Investment - Can We Beat the Experts?

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This page has still to be developed. For the moment, just a few notes on the sort of thing I am thinking of including, plus a few useful links at the end. The content will evolve gradually as I find time to do it, and eventually I will decide there is enough of it to justify removing this initial note.

This page is for amateurs who want to do their own thing and so avoid all the horrendous management fees charged by unit trusts, investment trusts and financial advisors (to use the British terms - most advanced countries have equivalents under different names). They almost all share two characteristics: They charge more than they are worth, and they under-perform the general stock market.

It does not follow, however, that nobody should use them. If you cannot invest enough to spread your investment over at least eight to ten companies and market sectors (bearing in mind it is not worthwhile to invest less than a certain amount in any one company because of the dealing overhead costs), then there is no sensible alternative to using either unit trusts or investment trusts as a means of spreading the risk - which is essential - and still benefit from the long term growth of the stock market. They also provide a much easier and safer way of investing in foreign companies than direct share buying (which in some cases is not even possible).

What this page will most definitely not be is a tip sheet recommending purchase or sale of particular shares, but I may well include some general comments on the "benefits" of such services.


This page will discuss methods of analysing share/stock performance, methods of selecting what to buy, methods of deciding when to sell and methods of predicting when/if the next crash will come.

If my available web space has room, I will also discuss the advantages and disadvantages for UK based investors of using building societies, banks, various bonds, preference shares, gilts, National Savings, TESSAs, PEPs, ISAs nominee accounts with stockbrokers and the various types of stockbroker services available to the typical small shareholder. Examples will probably be included of particular cases. The impact on UK investors of the new CREST system of dealing will also get a mention. I may also find room for some discussion of personal pension plans and their providers.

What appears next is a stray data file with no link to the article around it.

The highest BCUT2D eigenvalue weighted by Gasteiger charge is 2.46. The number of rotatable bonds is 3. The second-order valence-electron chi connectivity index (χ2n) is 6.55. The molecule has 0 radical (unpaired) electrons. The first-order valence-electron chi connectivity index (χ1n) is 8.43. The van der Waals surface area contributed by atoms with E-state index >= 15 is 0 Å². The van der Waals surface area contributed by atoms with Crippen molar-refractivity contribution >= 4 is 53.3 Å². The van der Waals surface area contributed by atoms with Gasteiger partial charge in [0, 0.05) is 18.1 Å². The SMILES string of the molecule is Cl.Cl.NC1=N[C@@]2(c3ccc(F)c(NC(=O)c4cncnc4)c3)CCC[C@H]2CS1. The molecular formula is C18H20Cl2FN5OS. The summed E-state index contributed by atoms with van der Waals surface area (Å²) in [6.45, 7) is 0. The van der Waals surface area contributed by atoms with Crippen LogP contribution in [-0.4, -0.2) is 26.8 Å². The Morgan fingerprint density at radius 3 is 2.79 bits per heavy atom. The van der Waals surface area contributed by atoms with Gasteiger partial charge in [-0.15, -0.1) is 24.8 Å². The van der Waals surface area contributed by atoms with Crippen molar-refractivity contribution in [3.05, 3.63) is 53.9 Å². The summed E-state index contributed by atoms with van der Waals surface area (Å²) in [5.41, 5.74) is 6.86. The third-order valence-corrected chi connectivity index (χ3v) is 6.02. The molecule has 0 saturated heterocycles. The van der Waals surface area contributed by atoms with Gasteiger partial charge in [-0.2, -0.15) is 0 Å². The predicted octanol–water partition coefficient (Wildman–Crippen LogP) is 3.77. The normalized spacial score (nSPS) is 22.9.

Links will be included to sources of software and data, and to newsgroups and listservs when I find some worth using (I haven't seriously started searching yet).

Buying and selling shares in companies

There are two main reasons for the small investor to buy shares in a company. One is in order to receive a regular flow of dividends, which can by and large be expected to keep up with inflation and possibly provide a little capital growth as well. The other is in the hope of major capital growth. The former is relatively straightforward, but not, of course entirely risk free. The latter is much more difficult to get right but offers the possibility of achieving real riches over a reasonable period of years (or even months with unusual good luck/judgement). It is therefore to the latter problem that I shall be devoting most of my attention.

Data sources

I don't know what the position is in other countries, but until very recently it was not possible in Britain to get stock market prices, etc. on-line at a reasonable price for the amateur. Even now, I have not found a way of getting them in a form suitable for mass processing.

When the Financial Times announced their web site with stock market prices available, I envisaged being able to download a file carrying all the prices as listed on their back pages of the newspaper, which would have been ideal. Unfortunately, they have reformatted the data so you can only download data for one company at a time - lots of data for the selected company, so very useful for analysis at that level, but useless for the initial selection of companies.